San Francisco Subway Workers Go On Strike
400K forced to commute some other way
By Kevin Spak, Newser User
Posted Jul 1, 2013 1:20 PM CDT
In this Tuesday, June 25, 2013 file photo, Jeanette Sanchez holds a sign supporting Bay Area Rapid Transit workers as she waits for a train at the 24th Street Mission station in San Francisco.   (AP Photo/Jeff Chiu)

(Newser) – Hundreds of thousands of habitual subway riders had to find other ways to work today, after San Francisco's negotiation with BART subway employees broke down around 2am. The city wants the more than 5,000 subway workers to pay more toward their pensions and benefits in exchange for an 8% pay hike, the San Jose Mercury News explains—right now, they're paid an average of $83,000 annually, and don't have to contribute anything toward retirement.

BART is the nation's fifth-largest rail system, serving some 400,000 people, the LA Times reports, but reports vary on how much of a disruption shutting it down has caused. The Mercury News says commuters are "scrambling" with severe backups plaguing various highways and massive lines for buses and ferries. But the San Francisco Chronicle says that while buses were indeed packed, the roads weren't that bad. "If I just awoke today and didn't know there was a BART strike, I wouldn't have thought anything was different," says one city official. BART workers, meanwhile, picketed outside stations, waving signs proclaiming that their strike was about safety issues.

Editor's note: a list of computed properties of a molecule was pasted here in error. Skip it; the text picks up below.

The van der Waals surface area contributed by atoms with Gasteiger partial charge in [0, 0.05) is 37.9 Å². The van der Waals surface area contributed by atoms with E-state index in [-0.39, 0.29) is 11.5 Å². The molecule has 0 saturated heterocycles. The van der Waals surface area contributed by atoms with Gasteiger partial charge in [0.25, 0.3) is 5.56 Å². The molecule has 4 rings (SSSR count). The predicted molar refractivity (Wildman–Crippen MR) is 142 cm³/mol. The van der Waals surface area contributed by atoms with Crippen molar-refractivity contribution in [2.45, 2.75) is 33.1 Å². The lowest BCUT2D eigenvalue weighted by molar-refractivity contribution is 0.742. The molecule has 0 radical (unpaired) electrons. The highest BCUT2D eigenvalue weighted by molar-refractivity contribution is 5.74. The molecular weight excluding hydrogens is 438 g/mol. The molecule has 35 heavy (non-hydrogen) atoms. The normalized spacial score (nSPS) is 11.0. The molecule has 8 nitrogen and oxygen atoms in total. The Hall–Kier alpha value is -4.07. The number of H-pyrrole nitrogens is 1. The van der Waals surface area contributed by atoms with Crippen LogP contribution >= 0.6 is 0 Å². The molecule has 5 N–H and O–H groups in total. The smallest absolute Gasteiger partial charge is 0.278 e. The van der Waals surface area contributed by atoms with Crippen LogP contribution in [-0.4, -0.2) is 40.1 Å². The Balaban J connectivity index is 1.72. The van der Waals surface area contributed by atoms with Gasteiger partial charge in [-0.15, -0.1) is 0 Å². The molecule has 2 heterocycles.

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Showing 3 of 17 comments
Jul 2, 2013 12:55 AM CDT
This is what happens when the cost of living keeps rising when the economy stops growing. So why does the cost of living keep rising when no one can afford it? Though not entirely to blame, we'd be better off if we axed the FED False inflation is the worst.
Jul 1, 2013 5:33 PM CDT
I guess Jared Fogle will have to stay away from San Fran until the strike is over or he will have nothing to eat.
Jul 1, 2013 3:41 PM CDT
This is actually misleading: The workers have experienced a pay freeze for the past five years. While the latest offer from BART officials includes a 2 percent annual raise, going up to 8 percent over four years, that is just barely above the increase in the cost of living this year.